This is all fine — better than fine, actually. If 1964 was a time for choosing, as Ronald Reagan put it when he went on TV to argue for Barry Goldwater, 2020 is a time for settling, in the multiple senses of that word.
It is a time for settling on a candidate on whom a broad majority of Democrats, and Americans, can agree. It’s a time for settling the country down, after three-plus years of ugliness and the divisiveness that both preceded and created the Trump phenomenon. It is a time for settling for Biden.
Biden is candidate as comfort food, calming and familiar. After flirtations with the new (Pete Buttigieg), the provocative (Bernie Sanders) and the planner (Elizabeth Warren), Biden is, it turns out, the one we’ve been waiting for. He is not the candidate, and would not be the president, of hope and change; he is the avatar of normalcy.
This was, even before the coronavirus, Biden’s fundamental argument: that his would be a restoration presidency — of American values, of America’s place in the world. And, perhaps even more, of a president who does not whip through three White House chiefs of staff and three national security advisers (Trump is on his fourth, in both cases); who does not tweet and attack incessantly; who can be counted on, if not for the “bold, persistent experimentation” of an FDR, then at least for capable governance.
And even though Biden’s campaign website brags about his “Bold Ideas,” the verbs belie the adjective: “revoke,” “reverse,” “renew,” “restore,” “reassert,” “rescind,” “revitalize.” That means undoing the damage done by Trump, overturning specific policies and rebuilding the domestic expertise and international alliances trashed by four years under the 45th president.
Jonathan Chait argues in New York magazine that, as much as Biden’s campaign is founded on “the return to normalcy,” his domestic agenda, “while nowhere near as radical as the Bernie Sanders platform, is almost certainly to the left of anything even a Democratic-run Congress would pass.”
Biden proposes a tax increase on the wealthy that would amount to $4 trillion over a decade. He advocates trillions more in additional spending — on clean energy, education and housing. He has endorsed a $15-per-hour minimum wage.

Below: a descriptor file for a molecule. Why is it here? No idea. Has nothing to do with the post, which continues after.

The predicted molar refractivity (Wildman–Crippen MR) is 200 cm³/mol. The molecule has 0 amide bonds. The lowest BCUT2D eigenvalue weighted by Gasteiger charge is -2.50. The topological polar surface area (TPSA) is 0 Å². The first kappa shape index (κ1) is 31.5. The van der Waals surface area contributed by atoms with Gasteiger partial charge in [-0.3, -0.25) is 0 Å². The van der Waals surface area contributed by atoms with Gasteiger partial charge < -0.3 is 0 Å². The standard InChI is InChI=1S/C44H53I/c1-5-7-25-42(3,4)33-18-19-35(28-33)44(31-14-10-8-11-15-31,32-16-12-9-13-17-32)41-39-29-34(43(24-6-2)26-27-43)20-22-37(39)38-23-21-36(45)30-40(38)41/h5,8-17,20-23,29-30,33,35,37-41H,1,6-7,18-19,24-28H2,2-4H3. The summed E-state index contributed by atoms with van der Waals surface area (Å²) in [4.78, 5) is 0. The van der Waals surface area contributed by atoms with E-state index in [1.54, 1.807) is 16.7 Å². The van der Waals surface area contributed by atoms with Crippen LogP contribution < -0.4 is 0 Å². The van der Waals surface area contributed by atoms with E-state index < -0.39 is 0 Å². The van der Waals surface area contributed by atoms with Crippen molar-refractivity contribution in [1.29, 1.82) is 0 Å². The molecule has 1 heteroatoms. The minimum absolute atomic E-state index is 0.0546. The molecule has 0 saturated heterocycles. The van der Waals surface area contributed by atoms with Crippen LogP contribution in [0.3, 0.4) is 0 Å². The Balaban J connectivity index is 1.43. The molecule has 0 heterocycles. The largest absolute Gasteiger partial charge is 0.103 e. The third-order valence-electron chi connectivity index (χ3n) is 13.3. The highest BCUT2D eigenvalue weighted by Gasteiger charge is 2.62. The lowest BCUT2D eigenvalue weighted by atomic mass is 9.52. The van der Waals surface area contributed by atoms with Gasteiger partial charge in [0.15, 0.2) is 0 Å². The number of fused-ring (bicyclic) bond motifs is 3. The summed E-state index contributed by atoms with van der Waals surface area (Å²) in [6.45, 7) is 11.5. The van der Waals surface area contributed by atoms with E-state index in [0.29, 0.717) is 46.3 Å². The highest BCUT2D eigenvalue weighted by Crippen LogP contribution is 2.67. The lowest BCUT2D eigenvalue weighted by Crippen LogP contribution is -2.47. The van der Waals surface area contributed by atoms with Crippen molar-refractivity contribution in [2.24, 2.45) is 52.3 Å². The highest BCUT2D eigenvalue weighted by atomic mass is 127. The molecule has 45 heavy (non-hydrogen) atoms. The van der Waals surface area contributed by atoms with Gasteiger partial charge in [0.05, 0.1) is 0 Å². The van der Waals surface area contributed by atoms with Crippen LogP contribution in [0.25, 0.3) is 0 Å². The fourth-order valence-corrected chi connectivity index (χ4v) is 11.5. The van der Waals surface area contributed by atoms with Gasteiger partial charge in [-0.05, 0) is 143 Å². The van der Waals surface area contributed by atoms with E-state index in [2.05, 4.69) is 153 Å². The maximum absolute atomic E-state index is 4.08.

But that seems as much a reflection of how the Democratic voters have moved and how the political debate has evolved as it is about who Biden is. Warren ran under the banner of “bold, structural change.” Biden is more about the art of the possible.
Under the current circumstances, this is a feature, not a bug. Biden can coalesce the votes of African Americans and women, particularly suburban women, while luring back the white, non-college-educated voters who turned out for Trump in key states four years ago.
Second, Biden at the top of the ticket can help Democrats retain control of the House and — as important as retaking the White House — winning a majority in the Senate. So much of what any president can do is determined not by the stated agenda but by the capacity to transmit those policies into action. Just ask Barack Obama.
Third, and even with control of both houses of Congress, there are limits to the transformational change that any president can accomplish. Yes, the country faces large and pressing problems (combating climate change, reducing income inequality), but simply cleaning up the Trumpian mess and restoring order are enough to occupy the energies of any Democratic president for at least a single term.
If that wasn’t clear before the pandemic, it is now. Trump’s response to the coronavirus — a familiar but dangerous combination of ineptitude, denialism and self-interest — has driven that point home.
“This election isn’t about ideology; it’s about competence,” Michael Dukakis proclaimed, optimistically and inaccurately, in accepting the Democratic nomination in 1988, before losing to George H.W. Bush. The 2020 election is about both competence and ideology. Which is what makes Biden, with all his flaws, the right candidate for a scary moment.